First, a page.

The cannon, rifles and pistols long have fallen silent, but the triumph and lament of people who experienced the Civil War still speaks through their letters.
These writings are key source material for “Opening Guns: The First Year of Civil War,” an exhibit presented on the occasion of the sesquicentennial of the Civil War, 1861-65, at the William L. Clements Library.
It is open from 1-4:45 p.m. Monday through Friday, through June 2.
Curator Barbara DeWolfe says that when one considers the huge outpouring of letters and personal accounts available to scholars — not just from the first year of the war but through its entire four years — the exhibit could just as easily have been named “Opening Pens.”
“What’s revealing is the honesty in the letters — they weren’t censored as they were in World War II,” DeWolfe says. “You really get a feel for the war. These letters, found in numerous repositories in the United States, provide a remarkable record of just about every aspect of the war.”
This war, which opened April 12, 1861, is presented through the written words of Union and Confederate soldiers, commanding officers, politicians and family members at home. The writings, photographs and drawings are presented in 16 large display cases in the library’s Main Room.
“I decided to make letters the focus because we have a huge Civil War collection, called the James S. Schoff Civil War Collection, named after the donor who in the 1970s gave the Clements his collection of more than 300 Civil War items,” DeWolfe says. The Schoff Collection, a key exhibit source, consists of hundreds of collections of Civil War papers and manuscripts acquired over decades. “What’s outstanding from his collection are the letters from the ordinary soldiers, and also from the generals — Ulysses S. Grant, Stonewall Jackson, Robert E. Lee, J.E.B. Stuart, and from Presidents Abraham Lincoln and Jefferson Davis.”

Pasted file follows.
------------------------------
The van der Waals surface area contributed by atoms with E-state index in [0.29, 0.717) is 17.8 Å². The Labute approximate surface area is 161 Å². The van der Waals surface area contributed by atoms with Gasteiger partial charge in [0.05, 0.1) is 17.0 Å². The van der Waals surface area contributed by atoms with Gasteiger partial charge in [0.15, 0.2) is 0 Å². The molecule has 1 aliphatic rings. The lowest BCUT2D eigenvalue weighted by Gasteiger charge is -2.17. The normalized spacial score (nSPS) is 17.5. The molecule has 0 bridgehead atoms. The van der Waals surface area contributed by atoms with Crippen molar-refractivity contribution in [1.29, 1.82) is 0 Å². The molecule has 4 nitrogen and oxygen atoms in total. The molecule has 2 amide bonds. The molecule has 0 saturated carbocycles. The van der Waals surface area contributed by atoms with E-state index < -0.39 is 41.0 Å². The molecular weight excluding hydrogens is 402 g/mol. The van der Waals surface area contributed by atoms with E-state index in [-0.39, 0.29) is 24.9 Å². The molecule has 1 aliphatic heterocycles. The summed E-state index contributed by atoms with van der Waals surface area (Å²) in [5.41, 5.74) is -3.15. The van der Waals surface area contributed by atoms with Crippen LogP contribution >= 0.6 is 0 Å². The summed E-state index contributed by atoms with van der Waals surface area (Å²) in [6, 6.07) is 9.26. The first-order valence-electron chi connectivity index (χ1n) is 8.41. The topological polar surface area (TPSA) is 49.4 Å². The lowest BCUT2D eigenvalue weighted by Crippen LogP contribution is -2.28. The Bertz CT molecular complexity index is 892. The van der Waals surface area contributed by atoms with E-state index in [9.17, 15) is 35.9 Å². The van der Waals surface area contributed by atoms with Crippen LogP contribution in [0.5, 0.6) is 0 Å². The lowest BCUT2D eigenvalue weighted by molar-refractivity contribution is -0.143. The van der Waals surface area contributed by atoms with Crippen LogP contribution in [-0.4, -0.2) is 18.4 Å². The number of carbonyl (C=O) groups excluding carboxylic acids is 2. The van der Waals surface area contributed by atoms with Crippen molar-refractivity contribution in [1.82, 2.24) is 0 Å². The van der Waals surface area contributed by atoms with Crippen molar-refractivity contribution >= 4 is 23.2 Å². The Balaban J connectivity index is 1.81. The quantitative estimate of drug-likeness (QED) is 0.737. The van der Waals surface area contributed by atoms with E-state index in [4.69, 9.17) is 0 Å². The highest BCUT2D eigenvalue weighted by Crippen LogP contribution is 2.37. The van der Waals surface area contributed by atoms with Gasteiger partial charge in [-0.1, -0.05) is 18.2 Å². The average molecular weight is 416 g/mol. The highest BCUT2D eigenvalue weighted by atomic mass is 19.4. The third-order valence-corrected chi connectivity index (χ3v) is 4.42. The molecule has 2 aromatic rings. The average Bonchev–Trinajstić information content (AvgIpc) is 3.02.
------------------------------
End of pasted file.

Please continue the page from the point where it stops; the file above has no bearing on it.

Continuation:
In a Jan. 17, 1861, letter from Davis, the soon-to-be Confederate president writes, “The election (of Abraham Lincoln) was not the cause it was but the last feather which you know breaks the camel’s back.”
Isaac Seymour, a soldier who enlisted in the 6th Louisiana Infantry Regiment, was promoted to colonel on May 21. In a Sept. 2 letter presented in the exhibit, he describes camp life and asks for winter clothing:
“I want a few bandanna hankerchiefs, a pack of socks, a couple of pair of very thick drawers, three very thick undershirts, two woolen night caps, two pair of warm woolen gloves, two of my best old winter vests, my thick short frock coat, and a few cakes of toilet soap.”
Letters from the first year reveal that many expected a short conflict. “They thought the war would be over very quickly by December,” DeWolfe says. The feeling is captured in a May 27, 1861, letter from a Confederate soldier named George (no last name specified), stationed in a camp in Georgia, to his brother: “I came to the conclusion that by the first of August everything will be amicably settled,” he wrote.
On July 21, 1861, Congressman Henry Smith Lane joined other U.S. Congressmen and Union supporters who rode horse-drawn wagons from Washington, D.C., to see the first Battle of Bull Run in Centreville, Va. After observing the 10-hour battle — a Union defeat — Lane wrote, “I thought I could perceive an insufficiency in the officers. The attack was made with too few troops.”
He continued, “For eight hours we drove them at all points. The enemy then brought up very large reinforcements and three or four of our regiments retreated in some disorder. It was a bloody battle … a sight I shall never forget and I shall attend no more battles as an amateur, there is no fun in it.”
Union supporters would have to wait another five months for the Union’s first victory in the eastern theater, in December at Dranesville, Va.
Also displayed is a letter from the home front, from the Gordon Family Papers, which document the life of a Confederate family in Maryland during the war. Josiah Gordon, elected to the Maryland House of Delegates, had voted for Maryland to secede. Labeled a Confederate sympathizer, he was arrested and incarcerated at Fort Warren in Boston Harbor.
His wife Kate wrote, “I will do all in my power to take care of things at home, and promise you I will not spend one cent more than I can help.”
The exhibit also contains cookbooks of the era, and the stories behind its two most popular songs, “The Battle Hymn of the Republic” and “Dixie.”
Clements staff contributing to the exhibit included Brian Dunnigan, associate director and curator of maps who served as military history adviser; Julie Fremuth, conservator, who mounted the exhibit and performed design work; and Clayton Lewis, curator, who produced images.
Mike Ross, financial aid officer senior, Office of Financial Aid, on how training and preparation for sports competition positively impacts his approach to work: “It takes a lot of motivation and attention to detail to do my job well.”
“Reconstruction of an Antenna (as seen on TV)” from UMMA Projects: Amalia Pica, May 28-Sept. 18, U-M Museum of Art.